1. The "pre-release" is a strategy to get money. Pure and simple. "Hey, lets get this thing basically working and see if people will buy it" kind of a tactic. Worked for MINECRAFT. I can't really knock it because what they've done is solid, but it's literally about 25% of what the game should/could be. I'm so sick of squaring off against Bill Noface, Pixie Pete, and Paul Regret. Give me variety! How hard can this be to program, seriously?

    Also, their poor English translations make me cringe. I'm an English major, and have considered contacting them, and re-translating their posts because it's actually embarrassing to read them as a BANG! supporter.

    At the end of the day, I'm glad I have some of a great game rather than no game at all, but this is taking quite a bit of time. Get a solid game, make it work with more characters and expansions, and THEN work on bringing it to other platforms. I still want it on my mac, but I'll wait if they can just get the PC/iPhone version(s) working.

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  2. I agree with you that the pre-release definitely looks like a money gimick; I guess that's business (good or bad is up for debate). I think that programming the expansions and the basic game isn't that difficult either; but the multicross being something so new, could be mindnumbingly difficult. You are right, of course, about the poor English translations. Even in the card game a lot of the wording is awkward.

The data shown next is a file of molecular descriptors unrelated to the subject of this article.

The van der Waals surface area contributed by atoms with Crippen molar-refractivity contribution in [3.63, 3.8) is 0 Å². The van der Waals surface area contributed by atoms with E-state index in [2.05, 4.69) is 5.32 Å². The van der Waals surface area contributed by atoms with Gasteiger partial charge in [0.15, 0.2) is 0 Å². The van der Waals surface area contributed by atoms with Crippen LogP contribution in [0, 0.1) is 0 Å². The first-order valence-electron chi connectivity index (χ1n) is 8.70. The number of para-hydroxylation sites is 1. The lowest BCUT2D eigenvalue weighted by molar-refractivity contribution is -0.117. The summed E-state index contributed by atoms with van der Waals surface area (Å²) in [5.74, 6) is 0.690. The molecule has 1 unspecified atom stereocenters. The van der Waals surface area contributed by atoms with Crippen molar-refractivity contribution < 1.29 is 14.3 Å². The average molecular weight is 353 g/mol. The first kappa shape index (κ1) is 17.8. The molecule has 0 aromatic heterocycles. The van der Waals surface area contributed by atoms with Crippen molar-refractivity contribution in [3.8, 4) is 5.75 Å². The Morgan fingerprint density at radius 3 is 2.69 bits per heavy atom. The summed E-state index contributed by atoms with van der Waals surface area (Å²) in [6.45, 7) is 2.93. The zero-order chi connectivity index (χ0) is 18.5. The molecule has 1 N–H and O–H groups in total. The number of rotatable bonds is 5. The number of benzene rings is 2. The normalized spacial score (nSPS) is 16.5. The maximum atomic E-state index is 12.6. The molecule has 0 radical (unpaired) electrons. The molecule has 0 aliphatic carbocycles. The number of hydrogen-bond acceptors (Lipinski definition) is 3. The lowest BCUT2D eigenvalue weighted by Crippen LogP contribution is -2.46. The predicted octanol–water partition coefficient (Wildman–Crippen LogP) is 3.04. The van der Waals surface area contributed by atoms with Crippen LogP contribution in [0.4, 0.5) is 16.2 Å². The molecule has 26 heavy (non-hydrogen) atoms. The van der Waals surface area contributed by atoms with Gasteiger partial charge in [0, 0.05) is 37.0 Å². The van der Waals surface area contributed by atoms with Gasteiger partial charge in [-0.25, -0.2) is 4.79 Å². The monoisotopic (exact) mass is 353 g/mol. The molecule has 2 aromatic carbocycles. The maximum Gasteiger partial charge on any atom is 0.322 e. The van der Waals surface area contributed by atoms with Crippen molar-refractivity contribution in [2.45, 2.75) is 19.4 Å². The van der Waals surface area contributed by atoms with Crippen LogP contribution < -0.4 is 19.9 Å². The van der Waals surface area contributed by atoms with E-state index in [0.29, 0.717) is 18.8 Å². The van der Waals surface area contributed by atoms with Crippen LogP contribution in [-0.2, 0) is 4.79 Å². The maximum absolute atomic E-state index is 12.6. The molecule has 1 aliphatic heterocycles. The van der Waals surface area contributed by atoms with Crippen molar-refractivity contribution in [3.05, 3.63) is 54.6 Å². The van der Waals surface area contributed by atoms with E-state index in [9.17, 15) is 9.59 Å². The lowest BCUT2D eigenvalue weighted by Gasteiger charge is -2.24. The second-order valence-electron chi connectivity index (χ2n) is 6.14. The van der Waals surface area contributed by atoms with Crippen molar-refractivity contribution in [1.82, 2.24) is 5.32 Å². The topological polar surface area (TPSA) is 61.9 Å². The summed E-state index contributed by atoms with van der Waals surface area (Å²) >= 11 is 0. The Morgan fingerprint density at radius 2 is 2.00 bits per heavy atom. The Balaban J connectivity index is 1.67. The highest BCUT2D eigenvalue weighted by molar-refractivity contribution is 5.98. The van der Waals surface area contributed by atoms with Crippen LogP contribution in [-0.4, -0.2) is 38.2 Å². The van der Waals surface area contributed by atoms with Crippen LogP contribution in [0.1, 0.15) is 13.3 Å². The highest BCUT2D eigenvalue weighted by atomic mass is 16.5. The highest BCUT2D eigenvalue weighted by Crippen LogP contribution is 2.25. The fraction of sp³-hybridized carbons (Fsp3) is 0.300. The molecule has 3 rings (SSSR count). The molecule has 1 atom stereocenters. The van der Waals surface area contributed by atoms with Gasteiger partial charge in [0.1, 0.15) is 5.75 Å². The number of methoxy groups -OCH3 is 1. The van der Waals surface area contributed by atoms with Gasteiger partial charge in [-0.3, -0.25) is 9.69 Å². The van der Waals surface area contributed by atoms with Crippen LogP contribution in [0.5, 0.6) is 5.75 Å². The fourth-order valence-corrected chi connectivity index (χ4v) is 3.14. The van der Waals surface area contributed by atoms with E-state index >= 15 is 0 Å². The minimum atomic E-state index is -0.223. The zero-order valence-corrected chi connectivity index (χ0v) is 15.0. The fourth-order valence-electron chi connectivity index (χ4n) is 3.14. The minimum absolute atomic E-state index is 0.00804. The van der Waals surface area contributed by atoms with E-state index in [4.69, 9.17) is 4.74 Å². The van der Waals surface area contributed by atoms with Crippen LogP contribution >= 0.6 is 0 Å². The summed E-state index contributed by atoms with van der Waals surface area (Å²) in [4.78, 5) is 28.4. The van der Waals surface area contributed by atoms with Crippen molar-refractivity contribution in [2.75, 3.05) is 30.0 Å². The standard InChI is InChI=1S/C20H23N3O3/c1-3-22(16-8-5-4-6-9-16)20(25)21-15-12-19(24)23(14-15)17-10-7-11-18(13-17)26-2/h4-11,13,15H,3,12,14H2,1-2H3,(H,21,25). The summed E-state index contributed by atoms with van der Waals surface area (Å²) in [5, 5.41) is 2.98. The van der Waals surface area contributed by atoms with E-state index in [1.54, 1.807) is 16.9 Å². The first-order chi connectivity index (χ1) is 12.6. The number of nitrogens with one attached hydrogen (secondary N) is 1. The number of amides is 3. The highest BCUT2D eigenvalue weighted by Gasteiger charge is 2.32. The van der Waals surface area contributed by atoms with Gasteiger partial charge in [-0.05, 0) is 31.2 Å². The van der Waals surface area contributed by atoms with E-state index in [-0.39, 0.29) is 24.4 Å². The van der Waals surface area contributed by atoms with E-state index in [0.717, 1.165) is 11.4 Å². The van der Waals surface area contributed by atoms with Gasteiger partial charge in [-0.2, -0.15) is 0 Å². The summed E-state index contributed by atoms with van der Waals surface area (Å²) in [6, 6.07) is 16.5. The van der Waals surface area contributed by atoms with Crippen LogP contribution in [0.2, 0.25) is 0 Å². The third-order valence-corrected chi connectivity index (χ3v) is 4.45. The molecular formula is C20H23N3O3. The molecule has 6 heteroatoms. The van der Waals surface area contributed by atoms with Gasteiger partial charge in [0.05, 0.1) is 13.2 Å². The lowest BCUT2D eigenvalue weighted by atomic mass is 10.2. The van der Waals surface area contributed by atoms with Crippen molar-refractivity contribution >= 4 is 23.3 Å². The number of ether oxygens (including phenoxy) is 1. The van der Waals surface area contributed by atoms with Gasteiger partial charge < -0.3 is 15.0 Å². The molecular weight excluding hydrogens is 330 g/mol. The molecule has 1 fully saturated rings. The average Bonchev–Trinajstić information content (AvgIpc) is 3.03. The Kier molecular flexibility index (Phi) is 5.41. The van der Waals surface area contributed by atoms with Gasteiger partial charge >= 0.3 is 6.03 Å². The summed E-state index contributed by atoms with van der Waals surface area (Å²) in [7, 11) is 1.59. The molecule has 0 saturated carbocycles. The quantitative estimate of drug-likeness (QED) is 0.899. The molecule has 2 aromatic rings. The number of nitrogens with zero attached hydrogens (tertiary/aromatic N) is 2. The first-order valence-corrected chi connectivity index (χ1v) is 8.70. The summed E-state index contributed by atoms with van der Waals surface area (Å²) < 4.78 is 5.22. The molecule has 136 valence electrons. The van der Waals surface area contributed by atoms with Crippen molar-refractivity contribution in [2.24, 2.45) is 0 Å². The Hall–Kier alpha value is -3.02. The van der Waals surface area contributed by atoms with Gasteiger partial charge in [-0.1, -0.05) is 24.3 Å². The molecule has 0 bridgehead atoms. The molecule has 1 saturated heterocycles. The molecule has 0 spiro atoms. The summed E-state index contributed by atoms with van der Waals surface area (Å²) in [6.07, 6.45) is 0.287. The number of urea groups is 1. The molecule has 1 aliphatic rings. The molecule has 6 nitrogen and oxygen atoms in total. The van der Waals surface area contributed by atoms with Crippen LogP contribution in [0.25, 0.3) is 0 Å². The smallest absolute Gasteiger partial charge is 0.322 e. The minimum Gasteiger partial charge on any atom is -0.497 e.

I am pleased to see that they have released some screenshots of the multiplayer beta, and that PC users can sign up for the beta now. It is supposed to start in a few weeks.

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  3. Yes, I'll definitely be interested to see what they come up with in beta. Here's hoping we'll get a crack at a few more characters, too. Perhaps I'm being overly optimistic...

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  4. I understand how it will that way at this point. It would make since for them to focus on player to player (and platform to platform interaction) before adding the new characters, though.

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  5. I released a web/online clone of Bang! It's open source.
    http://174.94.63.5/bang/